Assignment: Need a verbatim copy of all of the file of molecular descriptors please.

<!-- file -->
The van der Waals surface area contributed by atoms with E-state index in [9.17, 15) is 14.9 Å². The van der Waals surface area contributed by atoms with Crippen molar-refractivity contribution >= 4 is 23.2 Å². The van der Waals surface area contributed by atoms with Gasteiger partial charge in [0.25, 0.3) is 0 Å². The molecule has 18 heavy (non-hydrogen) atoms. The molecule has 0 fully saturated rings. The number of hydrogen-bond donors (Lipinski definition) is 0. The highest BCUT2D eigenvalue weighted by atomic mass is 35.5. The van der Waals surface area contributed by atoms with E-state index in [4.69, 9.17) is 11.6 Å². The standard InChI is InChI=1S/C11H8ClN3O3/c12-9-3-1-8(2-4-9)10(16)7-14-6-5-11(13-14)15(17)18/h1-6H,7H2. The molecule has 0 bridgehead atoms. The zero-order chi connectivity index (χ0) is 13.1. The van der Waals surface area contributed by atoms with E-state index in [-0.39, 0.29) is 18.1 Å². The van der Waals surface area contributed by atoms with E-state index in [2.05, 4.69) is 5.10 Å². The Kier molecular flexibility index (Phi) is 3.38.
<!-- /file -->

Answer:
The van der Waals surface area contributed by atoms with E-state index in [9.17, 15) is 14.9 Å². The van der Waals surface area contributed by atoms with Crippen molar-refractivity contribution >= 4 is 23.2 Å². The van der Waals surface area contributed by atoms with Gasteiger partial charge in [0.25, 0.3) is 0 Å². The molecule has 18 heavy (non-hydrogen) atoms. The molecule has 0 fully saturated rings. The number of hydrogen-bond donors (Lipinski definition) is 0. The highest BCUT2D eigenvalue weighted by atomic mass is 35.5. The van der Waals surface area contributed by atoms with E-state index in [4.69, 9.17) is 11.6 Å². The standard InChI is InChI=1S/C11H8ClN3O3/c12-9-3-1-8(2-4-9)10(16)7-14-6-5-11(13-14)15(17)18/h1-6H,7H2. The molecule has 0 bridgehead atoms. The zero-order chi connectivity index (χ0) is 13.1. The van der Waals surface area contributed by atoms with E-state index in [-0.39, 0.29) is 18.1 Å². The van der Waals surface area contributed by atoms with E-state index in [2.05, 4.69) is 5.10 Å². The Kier molecular flexibility index (Phi) is 3.38.